From Legal Minimum:
Here’s three steps to consider if you want to take a real person and use them as the basis for a character in your fictional universe:
Step 1: Think of what needs to remain and what can change. If you are going to use an exact clone of a real person, you need to get their permission to do this through a name, image, and likeness release (I’ll write about these in a future post). But you can often adapt a real person into a fictional character if you do it right.
This shouldn’t be surprising. There are very few truly impossible-to-replicate character descriptions you can write outside of a sci-fi or fantasy setting. So nearly all of us could find many of our personality traits mirrored in someone’s fictional characters. If just having a character who resembles a real person was enough to cost you a lawsuit then every author would be breaking the law.
. . . .
Step 2: Make sure that you don’t just make negative changes. You need to make sure that you don’t just make changes that, if you said them about a real person, would be libel.
In Muzikowski v. Paramount Pictures, Paramount made a film based on the story told by Muzikowski in a book he wrote about his experiences coaching baseball in the inner city. It wasn’t presented as an adaptation of his book, just based upon it. Muzikowski sued, claiming that he was defamed by the character in the movie that was based upon him.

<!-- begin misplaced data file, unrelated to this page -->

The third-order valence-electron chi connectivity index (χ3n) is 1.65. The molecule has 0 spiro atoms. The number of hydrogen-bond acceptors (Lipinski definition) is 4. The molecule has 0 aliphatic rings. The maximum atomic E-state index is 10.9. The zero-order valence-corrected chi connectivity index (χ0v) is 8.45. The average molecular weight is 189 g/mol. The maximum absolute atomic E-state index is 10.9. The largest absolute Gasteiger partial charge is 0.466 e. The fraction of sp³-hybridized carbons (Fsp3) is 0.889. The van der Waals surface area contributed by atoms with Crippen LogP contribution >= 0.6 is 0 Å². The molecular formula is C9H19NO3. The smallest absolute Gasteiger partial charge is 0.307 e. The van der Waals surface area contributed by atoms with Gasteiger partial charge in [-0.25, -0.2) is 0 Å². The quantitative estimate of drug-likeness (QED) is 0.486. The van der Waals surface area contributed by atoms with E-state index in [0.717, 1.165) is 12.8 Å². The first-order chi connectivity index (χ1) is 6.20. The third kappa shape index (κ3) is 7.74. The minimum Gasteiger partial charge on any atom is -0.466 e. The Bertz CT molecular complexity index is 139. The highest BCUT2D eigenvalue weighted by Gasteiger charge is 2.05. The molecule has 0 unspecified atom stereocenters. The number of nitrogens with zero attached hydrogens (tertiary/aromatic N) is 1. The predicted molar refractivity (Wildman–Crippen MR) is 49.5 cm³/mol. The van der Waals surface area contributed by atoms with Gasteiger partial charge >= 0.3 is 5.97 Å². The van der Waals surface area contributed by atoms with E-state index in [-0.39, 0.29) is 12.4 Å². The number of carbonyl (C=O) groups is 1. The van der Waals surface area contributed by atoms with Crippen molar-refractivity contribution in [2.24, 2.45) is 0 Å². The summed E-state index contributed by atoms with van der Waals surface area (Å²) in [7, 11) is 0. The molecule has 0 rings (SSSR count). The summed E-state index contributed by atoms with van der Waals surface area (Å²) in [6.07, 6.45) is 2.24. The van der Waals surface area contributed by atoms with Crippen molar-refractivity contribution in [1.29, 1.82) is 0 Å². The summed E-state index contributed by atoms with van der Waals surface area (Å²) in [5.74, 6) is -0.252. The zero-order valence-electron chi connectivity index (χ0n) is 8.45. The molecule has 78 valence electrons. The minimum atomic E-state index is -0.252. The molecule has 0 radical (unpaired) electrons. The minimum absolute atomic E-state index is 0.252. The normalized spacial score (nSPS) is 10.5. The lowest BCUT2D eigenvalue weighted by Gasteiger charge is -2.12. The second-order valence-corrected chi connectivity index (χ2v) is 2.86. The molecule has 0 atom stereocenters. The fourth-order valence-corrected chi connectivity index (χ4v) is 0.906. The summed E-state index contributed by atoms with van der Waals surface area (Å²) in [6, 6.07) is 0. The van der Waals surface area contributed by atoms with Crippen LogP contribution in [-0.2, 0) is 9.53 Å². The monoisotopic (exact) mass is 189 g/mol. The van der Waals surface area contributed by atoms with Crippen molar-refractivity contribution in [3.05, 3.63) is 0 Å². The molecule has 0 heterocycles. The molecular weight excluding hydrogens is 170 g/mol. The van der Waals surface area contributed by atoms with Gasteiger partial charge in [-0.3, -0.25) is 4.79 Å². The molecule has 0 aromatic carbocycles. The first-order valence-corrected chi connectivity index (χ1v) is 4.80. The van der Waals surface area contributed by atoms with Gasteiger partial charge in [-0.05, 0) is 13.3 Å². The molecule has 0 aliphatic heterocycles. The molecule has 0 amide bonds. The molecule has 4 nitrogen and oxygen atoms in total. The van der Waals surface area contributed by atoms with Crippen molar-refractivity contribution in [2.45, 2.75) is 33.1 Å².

The court disagreed. Looking at the movie-Muzikowski and comparing him to the real person, the court found all sorts of non-defamatory distinctions between the two characters. For example the character in the movie had children of his own, while Muzikowski didn’t. The court held that distinctions like these meant that the adaptation was permissible, because the adaptation wouldn’t cast Muzikowski in a negative light.
. . . .
The legal test isn’t whether the person on whom you’ve based the character would recognize themselves, or whether their friends would. It’s whether a reasonable person hearing the descriptions of each group of people would think the characters are based on the real people. That’s a big difference and so the court held that the portrayal of the Tamkins in the CSI episode wasn’t libel.
Link to the rest at Legal Minimum